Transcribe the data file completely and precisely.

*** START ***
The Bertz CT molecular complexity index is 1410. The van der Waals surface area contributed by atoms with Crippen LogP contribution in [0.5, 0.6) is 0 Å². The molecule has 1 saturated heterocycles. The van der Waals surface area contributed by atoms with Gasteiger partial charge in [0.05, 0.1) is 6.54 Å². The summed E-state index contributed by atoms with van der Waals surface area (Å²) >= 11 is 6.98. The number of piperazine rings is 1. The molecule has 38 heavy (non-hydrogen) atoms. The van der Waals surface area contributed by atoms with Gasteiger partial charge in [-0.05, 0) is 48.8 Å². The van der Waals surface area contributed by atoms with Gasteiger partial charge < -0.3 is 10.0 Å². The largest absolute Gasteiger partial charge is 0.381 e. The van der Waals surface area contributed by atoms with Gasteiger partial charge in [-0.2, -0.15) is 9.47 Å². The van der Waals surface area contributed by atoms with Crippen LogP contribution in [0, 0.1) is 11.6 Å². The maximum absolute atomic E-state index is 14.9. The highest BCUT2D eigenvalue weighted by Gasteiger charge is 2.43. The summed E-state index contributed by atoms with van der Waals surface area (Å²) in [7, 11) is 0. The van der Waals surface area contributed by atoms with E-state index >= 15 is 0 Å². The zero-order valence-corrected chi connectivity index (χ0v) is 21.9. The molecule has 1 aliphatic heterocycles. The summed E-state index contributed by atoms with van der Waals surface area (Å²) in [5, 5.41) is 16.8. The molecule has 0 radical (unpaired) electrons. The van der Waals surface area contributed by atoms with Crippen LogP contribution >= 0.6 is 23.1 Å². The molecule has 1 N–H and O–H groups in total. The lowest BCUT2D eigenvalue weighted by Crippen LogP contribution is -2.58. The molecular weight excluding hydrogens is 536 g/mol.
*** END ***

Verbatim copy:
The Bertz CT molecular complexity index is 1410. The van der Waals surface area contributed by atoms with Crippen LogP contribution in [0.5, 0.6) is 0 Å². The molecule has 1 saturated heterocycles. The van der Waals surface area contributed by atoms with Gasteiger partial charge in [0.05, 0.1) is 6.54 Å². The summed E-state index contributed by atoms with van der Waals surface area (Å²) >= 11 is 6.98. The number of piperazine rings is 1. The molecule has 38 heavy (non-hydrogen) atoms. The van der Waals surface area contributed by atoms with Gasteiger partial charge in [-0.05, 0) is 48.8 Å². The van der Waals surface area contributed by atoms with Gasteiger partial charge < -0.3 is 10.0 Å². The largest absolute Gasteiger partial charge is 0.381 e. The van der Waals surface area contributed by atoms with Gasteiger partial charge in [-0.2, -0.15) is 9.47 Å². The van der Waals surface area contributed by atoms with Crippen LogP contribution in [0, 0.1) is 11.6 Å². The maximum absolute atomic E-state index is 14.9. The highest BCUT2D eigenvalue weighted by Gasteiger charge is 2.43. The summed E-state index contributed by atoms with van der Waals surface area (Å²) in [7, 11) is 0. The van der Waals surface area contributed by atoms with E-state index >= 15 is 0 Å². The zero-order valence-corrected chi connectivity index (χ0v) is 21.9. The molecule has 1 aliphatic heterocycles. The summed E-state index contributed by atoms with van der Waals surface area (Å²) in [5, 5.41) is 16.8. The molecule has 0 radical (unpaired) electrons. The van der Waals surface area contributed by atoms with Crippen LogP contribution >= 0.6 is 23.1 Å². The molecule has 1 N–H and O–H groups in total. The lowest BCUT2D eigenvalue weighted by Crippen LogP contribution is -2.58. The molecular weight excluding hydrogens is 536 g/mol.